Dumb and dumber

Yesterday I did what my father once did (see The stupid suit)—I poured water into a sink I’d just decoupled. I had to laugh. Was getting older like this? Was I going to do every dumb thing my father had ever done? I had hoped that I’d move on to bigger and dumber things, but it looked as though I was doomed to follow in his footsteps, one by one.

Then I remembered a story my parents had told time and again, a story that always put all dumbness into proper perspective. In the sixties, we lived in Leiden, a university city on the western coast of Holland, a southern province of the Netherlands. I was too young then to now remember much of this, but apparently the citizens of Leiden were—as most of the Dutch are to this day—a socially conscientious lot. My father had once painted our apartment only to be met by an angry man on our doorstep a few days later.

“I hear you’ve painted this apartment,” the man seethed.

“Yes—” thus my father.

“But I’m a painter,” the man declared and folded his arms.

“So it seems,” my father hesitated, “am I. It wasn’t too hard. I could do it just fine.”

“But I’m a painter!” the man insisted.

As it turned out, the neighbours had alerted the painter to this theft of his opportunities. They were like this with everything, into one another’s business, pushing a near-socialist agenda in ravingly democratic Holland.

“It was always strange to me,” my mother would say, “to see the barriers they’d erect in the name of freedom.”

“Then there were old Jan and Famke,” my father would relate. “They lived just down the street, with their only son, a boy they’d had when Famke was almost fifty.”

“He was pimply and stringy,” my mother added with pursed lips.

“His name was Joop,” my father said as if to correct for how pimply and stringy he’d been. “Anyway, Jan and Famke had decided, after much thought, to buy a BMW Isetta 300.”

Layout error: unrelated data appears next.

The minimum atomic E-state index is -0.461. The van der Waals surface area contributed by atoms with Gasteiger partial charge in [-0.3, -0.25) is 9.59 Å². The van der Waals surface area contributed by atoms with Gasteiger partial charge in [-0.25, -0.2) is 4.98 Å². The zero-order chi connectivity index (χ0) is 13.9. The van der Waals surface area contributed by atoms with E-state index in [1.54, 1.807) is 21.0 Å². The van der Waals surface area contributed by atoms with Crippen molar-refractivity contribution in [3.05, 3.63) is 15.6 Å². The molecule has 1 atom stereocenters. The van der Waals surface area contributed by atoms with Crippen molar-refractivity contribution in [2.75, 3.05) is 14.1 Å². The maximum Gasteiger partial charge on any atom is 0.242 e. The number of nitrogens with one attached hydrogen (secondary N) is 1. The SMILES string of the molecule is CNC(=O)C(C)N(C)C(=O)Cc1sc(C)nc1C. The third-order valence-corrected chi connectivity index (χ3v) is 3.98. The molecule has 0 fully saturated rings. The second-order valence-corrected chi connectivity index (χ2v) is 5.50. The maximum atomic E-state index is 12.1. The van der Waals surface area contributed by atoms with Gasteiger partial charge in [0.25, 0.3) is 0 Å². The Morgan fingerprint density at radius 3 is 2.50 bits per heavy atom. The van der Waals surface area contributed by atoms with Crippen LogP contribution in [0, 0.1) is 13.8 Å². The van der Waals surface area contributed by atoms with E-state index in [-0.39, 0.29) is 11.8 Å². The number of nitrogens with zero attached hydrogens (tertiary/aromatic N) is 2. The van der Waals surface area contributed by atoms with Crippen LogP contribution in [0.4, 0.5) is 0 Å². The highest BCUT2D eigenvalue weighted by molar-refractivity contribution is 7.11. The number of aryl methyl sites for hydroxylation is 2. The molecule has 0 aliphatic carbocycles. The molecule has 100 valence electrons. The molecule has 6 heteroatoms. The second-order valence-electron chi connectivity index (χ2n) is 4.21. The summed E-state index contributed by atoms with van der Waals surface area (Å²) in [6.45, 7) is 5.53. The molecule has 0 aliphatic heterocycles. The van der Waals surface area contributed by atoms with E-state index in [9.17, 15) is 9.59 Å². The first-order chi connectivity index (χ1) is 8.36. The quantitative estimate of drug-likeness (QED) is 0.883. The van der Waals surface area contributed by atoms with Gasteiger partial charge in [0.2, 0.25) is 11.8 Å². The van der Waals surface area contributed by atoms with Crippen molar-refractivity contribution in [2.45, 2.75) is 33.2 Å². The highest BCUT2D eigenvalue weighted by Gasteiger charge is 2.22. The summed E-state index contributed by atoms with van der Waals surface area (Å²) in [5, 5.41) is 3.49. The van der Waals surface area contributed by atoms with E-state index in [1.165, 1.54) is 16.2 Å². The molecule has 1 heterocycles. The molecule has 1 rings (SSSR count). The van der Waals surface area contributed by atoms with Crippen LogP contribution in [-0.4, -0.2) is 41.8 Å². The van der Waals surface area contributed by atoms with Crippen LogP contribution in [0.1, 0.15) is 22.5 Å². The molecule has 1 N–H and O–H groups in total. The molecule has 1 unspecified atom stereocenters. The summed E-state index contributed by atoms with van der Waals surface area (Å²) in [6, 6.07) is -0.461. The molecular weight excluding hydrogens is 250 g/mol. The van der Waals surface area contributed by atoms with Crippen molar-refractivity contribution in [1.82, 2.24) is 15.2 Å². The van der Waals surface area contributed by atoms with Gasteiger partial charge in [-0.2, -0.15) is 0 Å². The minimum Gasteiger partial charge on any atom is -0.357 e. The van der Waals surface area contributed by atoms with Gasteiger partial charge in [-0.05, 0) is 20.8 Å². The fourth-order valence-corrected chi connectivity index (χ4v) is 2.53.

The Isetta was a bubble-shaped bug of a car, he explained, essentially a motorcycle surrounded by a car-like helmet. The model Jan and Famke had bought was second-hand, a three-wheel thing that would arrive from England.

“There was much excitement up and down the street, where most people walked or used buses. Jan was getting on in years—older by a decade than Famke—and it seemed about time that he could sit down to get somewhere.”

“Jan had a mole between his eyes,” my mother added and lit a cigarette. “He always looked focused.”

“Jan was a mathematician,” my father said. “He was, mostly, a smart man.”

“He had a mole.”

“So,” my father forged ahead, “Jan and Famke decided to build a little garage. For the Isetta.”

As the story went, when the neighbours found out that Jan and Famke were building a garage—a bedroom-sized appendage to their little house—all hell broke loose. Why would they do that? Wouldn’t it be better to build a room for a boarding student? When the builders broke ground, neighbours stood in the street bearing signs. At one point, fruit was hurled as there were no stones to be found in Holland.

“A few months later,” my father went on, “despite incessant demonstrations by the neighbours, the garage was finished and the Isetta arrived.”

“It was orange,” my mother remarked.

“What difference does that make?” my father asked.

“Well,” she paused, “it looked like a tortoise crossed with a Ferrari.”

“So,” my father forged ahead again in what was by then a set rhythm of their story, “Jan and Famke and Joop got into the Isetta, Joop on the little shelf in the back, his legs around his ears, while the neighbours shouted their democratic disagreement.”

“There were people among them that I didn’t recognise,” my mother said. “They’d called in reinforcements from somewhere, it seemed.”

“And so,” my father said, “Jan and Famke and Joop drove their little Isetta into its newly-built little garage. The people in the street hefted signs and shouted things about space and students and capitalism.”

He shook his head—he always did at this point of the story—and said, “And here Jan discovered two things. First, since the Isetta’s only door opened to the front, it couldn’t now be opened. And second, the Isetta didn’t have a reverse gear.”

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